24 June 2009

Sabatia Eye Clinic

I went with Sr. Catharine to the Sabatia Eye Clinic with seven of our children this morning.  Those in need of any sort of eye help attend the clinic.  Angela and David will make the referral and Catherine will drive a group over whenever there is a need.  Sue has gone to the past few, but being that she is in Nairobi, I went along.

We left by eight and were there by nine.  After a check-in the group was split in two.  I went with the young kids to the low vision area and Catherine with the older ones to the doctors.  I knew I was meant to accompany them into their consultations with the nurse, but I hesitated.  I felt as if I was invading.  My role was to hear about what was taking place so that the information can then be relayed to the therapists and Catherine for the sake of finance and care.  However, I did not like sitting and eavesdropping, let alone asking questions about what was going on.  It seems wrong that I should be there during an examination.  Nothing personal was revealed, but I do not think that I should have been there.

Often, I feel as if I have inserted myself into the lives of the people living here.  I choose to come here and have placed myself amongst the community.  I was never invited.  An out-of-place feeling is pervasive for this reason.  Race and culture matter little.  It is the fact that I am here because I can.  I am here because of my relative wealth (more like thanks to my generous supporters).  I have lamented my feeling of being an outsider, but today highlighted this feeling more than ever.  I continue to be a guest who is allowed unfettered access to Malava.  Being in the minority means that I get preferential treatment.  I am now troubled by the guilt that I can always leave.  I can decide today to go home and will be home by the end of the week.  I have choice and am starting to resent the fact that I do.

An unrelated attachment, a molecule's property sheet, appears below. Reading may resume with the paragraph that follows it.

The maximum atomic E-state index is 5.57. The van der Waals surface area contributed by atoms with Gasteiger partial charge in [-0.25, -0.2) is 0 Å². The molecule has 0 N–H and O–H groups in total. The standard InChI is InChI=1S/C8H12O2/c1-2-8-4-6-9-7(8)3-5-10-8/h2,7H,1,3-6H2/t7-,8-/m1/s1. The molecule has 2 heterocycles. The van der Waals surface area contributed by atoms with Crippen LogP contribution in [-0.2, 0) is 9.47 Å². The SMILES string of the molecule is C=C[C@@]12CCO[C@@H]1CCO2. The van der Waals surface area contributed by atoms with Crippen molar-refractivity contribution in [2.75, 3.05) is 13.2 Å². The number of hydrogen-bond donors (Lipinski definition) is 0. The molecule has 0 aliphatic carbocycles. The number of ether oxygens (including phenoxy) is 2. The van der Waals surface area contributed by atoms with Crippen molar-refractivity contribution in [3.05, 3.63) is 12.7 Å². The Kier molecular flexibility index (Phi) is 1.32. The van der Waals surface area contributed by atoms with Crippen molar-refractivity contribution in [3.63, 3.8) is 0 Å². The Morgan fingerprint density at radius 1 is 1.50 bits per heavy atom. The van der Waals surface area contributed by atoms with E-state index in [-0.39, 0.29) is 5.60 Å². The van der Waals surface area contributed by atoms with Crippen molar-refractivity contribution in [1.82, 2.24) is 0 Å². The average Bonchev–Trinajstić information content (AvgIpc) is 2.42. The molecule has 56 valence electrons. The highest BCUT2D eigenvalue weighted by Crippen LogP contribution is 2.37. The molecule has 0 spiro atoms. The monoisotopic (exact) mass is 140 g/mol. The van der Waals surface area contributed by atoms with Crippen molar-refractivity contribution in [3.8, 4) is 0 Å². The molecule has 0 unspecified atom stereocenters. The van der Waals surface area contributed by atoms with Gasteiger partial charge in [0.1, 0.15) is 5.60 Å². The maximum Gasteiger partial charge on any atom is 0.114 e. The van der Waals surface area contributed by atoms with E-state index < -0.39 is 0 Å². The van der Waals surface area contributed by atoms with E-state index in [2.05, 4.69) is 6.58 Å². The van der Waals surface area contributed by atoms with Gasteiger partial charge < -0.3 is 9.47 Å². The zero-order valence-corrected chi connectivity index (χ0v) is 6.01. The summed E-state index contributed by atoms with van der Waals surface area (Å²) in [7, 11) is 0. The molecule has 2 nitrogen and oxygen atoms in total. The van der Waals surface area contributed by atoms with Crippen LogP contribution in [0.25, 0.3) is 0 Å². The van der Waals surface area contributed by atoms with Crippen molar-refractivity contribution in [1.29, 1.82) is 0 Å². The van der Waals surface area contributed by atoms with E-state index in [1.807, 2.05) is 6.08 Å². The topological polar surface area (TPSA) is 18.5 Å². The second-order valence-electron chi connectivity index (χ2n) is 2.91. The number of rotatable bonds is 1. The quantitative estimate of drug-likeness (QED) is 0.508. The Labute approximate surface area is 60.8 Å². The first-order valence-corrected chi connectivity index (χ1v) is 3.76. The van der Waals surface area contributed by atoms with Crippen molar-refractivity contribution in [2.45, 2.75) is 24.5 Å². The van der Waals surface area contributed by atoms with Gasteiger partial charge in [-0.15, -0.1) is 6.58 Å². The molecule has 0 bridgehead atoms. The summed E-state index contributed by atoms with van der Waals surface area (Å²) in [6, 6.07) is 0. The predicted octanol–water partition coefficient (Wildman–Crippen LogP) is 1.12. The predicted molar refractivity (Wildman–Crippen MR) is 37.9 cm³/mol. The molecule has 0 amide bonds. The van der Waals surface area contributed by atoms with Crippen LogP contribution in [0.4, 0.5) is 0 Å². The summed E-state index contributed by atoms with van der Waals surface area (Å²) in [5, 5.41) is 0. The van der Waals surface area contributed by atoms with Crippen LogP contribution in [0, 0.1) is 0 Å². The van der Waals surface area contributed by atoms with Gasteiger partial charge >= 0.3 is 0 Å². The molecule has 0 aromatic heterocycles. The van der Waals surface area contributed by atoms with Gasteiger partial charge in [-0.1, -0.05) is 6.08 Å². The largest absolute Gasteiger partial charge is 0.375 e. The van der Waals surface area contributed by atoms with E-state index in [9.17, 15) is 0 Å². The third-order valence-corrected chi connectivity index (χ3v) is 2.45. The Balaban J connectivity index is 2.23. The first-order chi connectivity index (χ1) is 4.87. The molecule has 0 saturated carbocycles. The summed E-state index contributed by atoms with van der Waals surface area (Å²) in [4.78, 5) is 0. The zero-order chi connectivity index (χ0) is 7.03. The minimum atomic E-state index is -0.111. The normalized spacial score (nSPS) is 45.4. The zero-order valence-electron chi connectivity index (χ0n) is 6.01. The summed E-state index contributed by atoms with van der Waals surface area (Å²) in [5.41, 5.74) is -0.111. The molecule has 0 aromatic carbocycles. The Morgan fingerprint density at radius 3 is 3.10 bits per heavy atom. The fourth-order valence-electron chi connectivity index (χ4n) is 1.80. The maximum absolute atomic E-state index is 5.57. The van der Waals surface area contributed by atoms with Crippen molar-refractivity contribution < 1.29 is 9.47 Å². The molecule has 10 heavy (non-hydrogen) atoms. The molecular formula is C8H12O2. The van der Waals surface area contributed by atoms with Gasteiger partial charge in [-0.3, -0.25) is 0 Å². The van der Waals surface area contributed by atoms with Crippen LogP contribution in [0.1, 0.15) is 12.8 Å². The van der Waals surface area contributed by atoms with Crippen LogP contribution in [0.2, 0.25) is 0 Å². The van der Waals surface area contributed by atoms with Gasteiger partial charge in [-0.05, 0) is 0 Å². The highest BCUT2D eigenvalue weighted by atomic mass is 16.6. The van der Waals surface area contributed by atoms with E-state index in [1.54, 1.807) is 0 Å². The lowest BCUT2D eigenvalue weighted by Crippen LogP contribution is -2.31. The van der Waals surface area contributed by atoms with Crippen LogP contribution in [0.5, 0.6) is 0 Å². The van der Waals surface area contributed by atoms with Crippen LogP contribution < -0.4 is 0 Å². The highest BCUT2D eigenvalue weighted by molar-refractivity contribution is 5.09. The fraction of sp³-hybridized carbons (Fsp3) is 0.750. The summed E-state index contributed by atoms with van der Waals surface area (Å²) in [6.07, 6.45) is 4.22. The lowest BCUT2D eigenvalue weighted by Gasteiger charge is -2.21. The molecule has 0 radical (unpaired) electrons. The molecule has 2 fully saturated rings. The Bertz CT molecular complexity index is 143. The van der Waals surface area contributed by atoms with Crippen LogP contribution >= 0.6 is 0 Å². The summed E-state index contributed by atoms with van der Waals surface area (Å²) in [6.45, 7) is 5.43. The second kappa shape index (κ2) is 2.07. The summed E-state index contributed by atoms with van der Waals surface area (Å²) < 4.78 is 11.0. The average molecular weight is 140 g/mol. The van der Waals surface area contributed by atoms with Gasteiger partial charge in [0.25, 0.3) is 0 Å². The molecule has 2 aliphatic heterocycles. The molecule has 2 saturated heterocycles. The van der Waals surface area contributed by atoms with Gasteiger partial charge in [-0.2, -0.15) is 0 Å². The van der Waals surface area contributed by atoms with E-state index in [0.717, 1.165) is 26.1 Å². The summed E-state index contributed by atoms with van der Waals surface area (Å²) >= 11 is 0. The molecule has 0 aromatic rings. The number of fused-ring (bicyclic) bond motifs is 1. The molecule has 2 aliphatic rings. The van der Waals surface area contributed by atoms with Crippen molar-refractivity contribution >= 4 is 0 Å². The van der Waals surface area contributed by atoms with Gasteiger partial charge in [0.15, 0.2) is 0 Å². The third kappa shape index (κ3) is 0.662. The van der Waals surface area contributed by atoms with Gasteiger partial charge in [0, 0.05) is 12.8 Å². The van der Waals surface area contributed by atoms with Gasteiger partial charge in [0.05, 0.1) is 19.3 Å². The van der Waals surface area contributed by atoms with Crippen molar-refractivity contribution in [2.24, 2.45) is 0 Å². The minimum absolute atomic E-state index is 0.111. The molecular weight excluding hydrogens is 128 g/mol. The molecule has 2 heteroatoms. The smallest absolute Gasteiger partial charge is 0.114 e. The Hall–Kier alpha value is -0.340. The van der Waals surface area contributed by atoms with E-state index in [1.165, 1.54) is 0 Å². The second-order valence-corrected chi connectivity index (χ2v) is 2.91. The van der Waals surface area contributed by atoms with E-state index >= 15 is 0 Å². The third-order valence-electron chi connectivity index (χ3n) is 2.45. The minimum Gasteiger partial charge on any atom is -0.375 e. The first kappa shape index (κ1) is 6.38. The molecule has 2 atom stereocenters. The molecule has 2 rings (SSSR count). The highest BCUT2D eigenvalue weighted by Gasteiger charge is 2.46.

I was told that I would return home with a great appreciation for all that I have.  I have found that I appreciate many things but am repulsed by an equal amount.  When limited in terms of availability of goods and finance, consumption becomes sickening.  All the things that I cannot have are unnecessary.  I fear the return to an existence as such.

Reconciling my anxieties with duty, we pressed on until about noon.  We should have been done an hour earlier, but an inept nurse caused two of our kids to go back to the doctor due to her inability to perform a correct eye test with glasses.  On the bright side, I did get to photograph some new flowers.  The lighting was terrible and I apologize for sub-standard camera work, but it will have to do.

In the afternoon, I was semi-stranded at the compound when I had to print pictures for Joy and rain came.  Thankfully, Sister Jane was kind enough to bring me some tea and groundnuts while I waited.  When Joy arrived, she generously offered me a ride home.